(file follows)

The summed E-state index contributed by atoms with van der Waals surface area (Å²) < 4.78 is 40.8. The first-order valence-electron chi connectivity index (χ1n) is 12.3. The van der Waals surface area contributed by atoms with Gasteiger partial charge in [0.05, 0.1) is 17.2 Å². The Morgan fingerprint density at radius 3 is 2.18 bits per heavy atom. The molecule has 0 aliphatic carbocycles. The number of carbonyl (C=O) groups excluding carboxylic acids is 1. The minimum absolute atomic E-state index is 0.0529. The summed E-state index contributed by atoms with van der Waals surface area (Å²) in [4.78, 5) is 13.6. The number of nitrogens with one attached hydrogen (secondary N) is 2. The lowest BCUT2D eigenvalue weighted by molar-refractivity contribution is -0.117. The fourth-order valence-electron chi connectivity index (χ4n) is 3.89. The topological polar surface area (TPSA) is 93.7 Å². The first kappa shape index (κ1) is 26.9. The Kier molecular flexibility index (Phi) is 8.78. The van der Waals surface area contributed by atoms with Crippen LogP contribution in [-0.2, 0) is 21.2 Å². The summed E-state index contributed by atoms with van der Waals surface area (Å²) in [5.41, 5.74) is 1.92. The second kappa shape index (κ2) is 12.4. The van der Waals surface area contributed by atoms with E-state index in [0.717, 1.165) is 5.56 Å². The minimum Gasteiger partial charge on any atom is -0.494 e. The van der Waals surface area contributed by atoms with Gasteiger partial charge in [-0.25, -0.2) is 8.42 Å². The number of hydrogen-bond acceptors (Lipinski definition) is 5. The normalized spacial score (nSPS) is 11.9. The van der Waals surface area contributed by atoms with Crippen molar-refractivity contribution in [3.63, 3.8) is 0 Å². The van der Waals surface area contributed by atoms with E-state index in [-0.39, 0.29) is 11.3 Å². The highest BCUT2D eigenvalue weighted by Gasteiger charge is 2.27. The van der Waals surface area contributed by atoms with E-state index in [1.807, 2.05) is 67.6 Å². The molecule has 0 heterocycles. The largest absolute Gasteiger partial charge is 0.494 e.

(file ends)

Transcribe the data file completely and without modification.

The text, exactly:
The summed E-state index contributed by atoms with van der Waals surface area (Å²) < 4.78 is 40.8. The first-order valence-electron chi connectivity index (χ1n) is 12.3. The van der Waals surface area contributed by atoms with Gasteiger partial charge in [0.05, 0.1) is 17.2 Å². The Morgan fingerprint density at radius 3 is 2.18 bits per heavy atom. The molecule has 0 aliphatic carbocycles. The number of carbonyl (C=O) groups excluding carboxylic acids is 1. The minimum absolute atomic E-state index is 0.0529. The summed E-state index contributed by atoms with van der Waals surface area (Å²) in [4.78, 5) is 13.6. The number of nitrogens with one attached hydrogen (secondary N) is 2. The lowest BCUT2D eigenvalue weighted by molar-refractivity contribution is -0.117. The fourth-order valence-electron chi connectivity index (χ4n) is 3.89. The topological polar surface area (TPSA) is 93.7 Å². The first kappa shape index (κ1) is 26.9. The Kier molecular flexibility index (Phi) is 8.78. The van der Waals surface area contributed by atoms with Crippen LogP contribution in [-0.2, 0) is 21.2 Å². The summed E-state index contributed by atoms with van der Waals surface area (Å²) in [5.41, 5.74) is 1.92. The second kappa shape index (κ2) is 12.4. The van der Waals surface area contributed by atoms with E-state index in [0.717, 1.165) is 5.56 Å². The minimum Gasteiger partial charge on any atom is -0.494 e. The van der Waals surface area contributed by atoms with Gasteiger partial charge in [-0.25, -0.2) is 8.42 Å². The number of hydrogen-bond acceptors (Lipinski definition) is 5. The normalized spacial score (nSPS) is 11.9. The van der Waals surface area contributed by atoms with Crippen molar-refractivity contribution in [3.63, 3.8) is 0 Å². The van der Waals surface area contributed by atoms with E-state index in [-0.39, 0.29) is 11.3 Å². The highest BCUT2D eigenvalue weighted by Gasteiger charge is 2.27. The van der Waals surface area contributed by atoms with E-state index in [1.807, 2.05) is 67.6 Å². The molecule has 0 heterocycles. The largest absolute Gasteiger partial charge is 0.494 e.